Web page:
What Is Going On In Our System That Can Be Improved In Our Future?

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We have a short list of the big issues facing the industrialized world, and a short list of the big questions surrounding our future. But as I mentioned in my previous articles, we already know why we’re in an energy crisis. We should expect a lot more of that in the future, as energy sources become limited.

So this will not be long or complex, as many articles have been on this subject. This article will focus on our consumption of energy in the developed world, and what will happen if we don’t cut our consumption.

Before moving on, let’s look at what is currently happening on this Earth. On June 23, 2016 the Solar Eclipse was visible all the way from the Pacific to the Atlantic coast. This was the first total solar eclipse in 99 years (since 1918) and it was seen all the way through North America, Europe, Asia, Africa, and Australia. It was the first total eclipse to have been visible all the way from the western part of North America. This was so very interesting that scientists were shocked and surprised by the huge number of people who decided to watch it while using the Internet during the eclipse (and more people were surprised to know that they were also able to watch it through some special telescopes, such as binoculars, on websites and social media). What do we expect to happen in 100 years when a total solar eclipse is visible all the way to the U.S.?

This is a view of Las Vegas with the total solar eclipse on the horizon. Credit : AP Photo/Steve Marcus

We’ve been here before. We expected it a century ago when a total solar eclipse was visible through most of North America. Some parts in North America experienced the eclipse, and the U.S. saw the total eclipse over much of the South on August 21, 1997. The total solar eclipses have been visible in the South every year for the last century.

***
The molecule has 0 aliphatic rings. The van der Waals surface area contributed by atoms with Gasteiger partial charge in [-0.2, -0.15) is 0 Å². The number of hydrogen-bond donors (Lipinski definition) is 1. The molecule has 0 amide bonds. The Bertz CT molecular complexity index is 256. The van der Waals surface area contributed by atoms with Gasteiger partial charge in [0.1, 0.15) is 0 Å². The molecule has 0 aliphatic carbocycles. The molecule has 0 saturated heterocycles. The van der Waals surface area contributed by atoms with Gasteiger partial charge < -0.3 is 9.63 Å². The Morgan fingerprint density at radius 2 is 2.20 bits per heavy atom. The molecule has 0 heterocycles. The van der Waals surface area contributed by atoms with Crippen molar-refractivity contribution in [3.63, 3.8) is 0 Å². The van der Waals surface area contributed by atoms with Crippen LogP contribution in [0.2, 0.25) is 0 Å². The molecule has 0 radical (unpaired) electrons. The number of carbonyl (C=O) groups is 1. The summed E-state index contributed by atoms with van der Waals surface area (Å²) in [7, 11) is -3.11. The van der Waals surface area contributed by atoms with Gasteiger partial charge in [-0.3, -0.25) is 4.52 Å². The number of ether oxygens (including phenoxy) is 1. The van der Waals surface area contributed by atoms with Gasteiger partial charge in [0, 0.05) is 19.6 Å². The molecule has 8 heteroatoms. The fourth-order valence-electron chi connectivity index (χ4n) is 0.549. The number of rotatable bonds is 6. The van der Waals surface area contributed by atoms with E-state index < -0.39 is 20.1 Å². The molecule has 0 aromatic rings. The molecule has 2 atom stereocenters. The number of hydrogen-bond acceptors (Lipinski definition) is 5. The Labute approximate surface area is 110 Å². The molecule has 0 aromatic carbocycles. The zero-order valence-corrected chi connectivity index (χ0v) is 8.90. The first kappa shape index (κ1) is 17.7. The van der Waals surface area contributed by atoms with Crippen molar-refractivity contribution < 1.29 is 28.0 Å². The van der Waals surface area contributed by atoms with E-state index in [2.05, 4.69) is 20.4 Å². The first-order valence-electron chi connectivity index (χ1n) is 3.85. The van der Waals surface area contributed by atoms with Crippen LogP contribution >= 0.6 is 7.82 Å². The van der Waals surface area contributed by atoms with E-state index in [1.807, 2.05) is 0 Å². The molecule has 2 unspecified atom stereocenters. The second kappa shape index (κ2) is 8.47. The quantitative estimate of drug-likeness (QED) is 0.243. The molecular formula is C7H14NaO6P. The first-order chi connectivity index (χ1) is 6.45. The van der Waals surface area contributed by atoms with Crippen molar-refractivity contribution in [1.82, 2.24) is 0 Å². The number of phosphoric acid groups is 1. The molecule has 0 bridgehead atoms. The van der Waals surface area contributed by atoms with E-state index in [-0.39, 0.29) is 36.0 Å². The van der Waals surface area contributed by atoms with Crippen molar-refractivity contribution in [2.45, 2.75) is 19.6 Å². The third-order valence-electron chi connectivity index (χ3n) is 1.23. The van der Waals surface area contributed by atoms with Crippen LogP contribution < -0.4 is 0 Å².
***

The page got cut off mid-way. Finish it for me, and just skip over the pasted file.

It is hard to predict exactly when an eclipse will happen, but it is easy to tell how far away the eclipse will be from us in years to follow. The Sun is rotating around the Milky Way galaxy, and the farther away the Sun is, the more time does pass. So if you could look to the past, you would notice that the total solar eclipses happened in a short span of years, and the long-life of the solar system was very short. The solar system will go through several events of extinction, but it always comes back to life after those events. 

We are only a little bit farther into the future than the year in our prediction above, because for every century that passes by at the rate we are going, it takes 25 years for us to experience a full cycle of evolution from the time of a solar eclipse. 

This is a view of the total solar eclipse path of totality taken from NASA’s live-mapped webcast live. You won’t believe the number of people that made an effort to stay up to watch this amazing spectacle, and NASA is reporting that there were up to 50 million people in total darkness for an amazing 2 minutes and 39 seconds during the total eclipse. Credit: NASA/SDO

Another way to look at this is that if we kept the Earth from rotating at 2.5°, the Earth could never experience a total solar eclipse again.